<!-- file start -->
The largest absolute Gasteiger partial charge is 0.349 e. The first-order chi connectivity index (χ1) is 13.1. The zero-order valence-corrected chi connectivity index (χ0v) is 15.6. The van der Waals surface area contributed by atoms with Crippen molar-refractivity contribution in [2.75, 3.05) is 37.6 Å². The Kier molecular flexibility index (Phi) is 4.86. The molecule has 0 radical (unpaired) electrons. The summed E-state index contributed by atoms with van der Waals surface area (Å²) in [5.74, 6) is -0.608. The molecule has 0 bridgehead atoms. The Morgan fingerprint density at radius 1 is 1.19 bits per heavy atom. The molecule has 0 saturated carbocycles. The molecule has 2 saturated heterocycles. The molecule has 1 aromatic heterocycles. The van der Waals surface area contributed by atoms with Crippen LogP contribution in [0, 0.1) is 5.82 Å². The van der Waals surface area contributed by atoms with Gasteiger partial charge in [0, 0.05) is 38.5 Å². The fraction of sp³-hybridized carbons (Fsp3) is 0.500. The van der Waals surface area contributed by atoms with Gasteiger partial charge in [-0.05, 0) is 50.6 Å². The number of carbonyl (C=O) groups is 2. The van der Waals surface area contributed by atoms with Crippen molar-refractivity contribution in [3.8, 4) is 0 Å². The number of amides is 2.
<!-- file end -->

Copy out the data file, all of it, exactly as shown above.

The largest absolute Gasteiger partial charge is 0.349 e. The first-order chi connectivity index (χ1) is 13.1. The zero-order valence-corrected chi connectivity index (χ0v) is 15.6. The van der Waals surface area contributed by atoms with Crippen molar-refractivity contribution in [2.75, 3.05) is 37.6 Å². The Kier molecular flexibility index (Phi) is 4.86. The molecule has 0 radical (unpaired) electrons. The summed E-state index contributed by atoms with van der Waals surface area (Å²) in [5.74, 6) is -0.608. The molecule has 0 bridgehead atoms. The Morgan fingerprint density at radius 1 is 1.19 bits per heavy atom. The molecule has 0 saturated carbocycles. The molecule has 2 saturated heterocycles. The molecule has 1 aromatic heterocycles. The van der Waals surface area contributed by atoms with Crippen LogP contribution in [0, 0.1) is 5.82 Å². The van der Waals surface area contributed by atoms with Gasteiger partial charge in [0, 0.05) is 38.5 Å². The fraction of sp³-hybridized carbons (Fsp3) is 0.500. The van der Waals surface area contributed by atoms with Gasteiger partial charge in [-0.05, 0) is 50.6 Å². The number of carbonyl (C=O) groups is 2. The van der Waals surface area contributed by atoms with Crippen molar-refractivity contribution in [3.8, 4) is 0 Å². The number of amides is 2.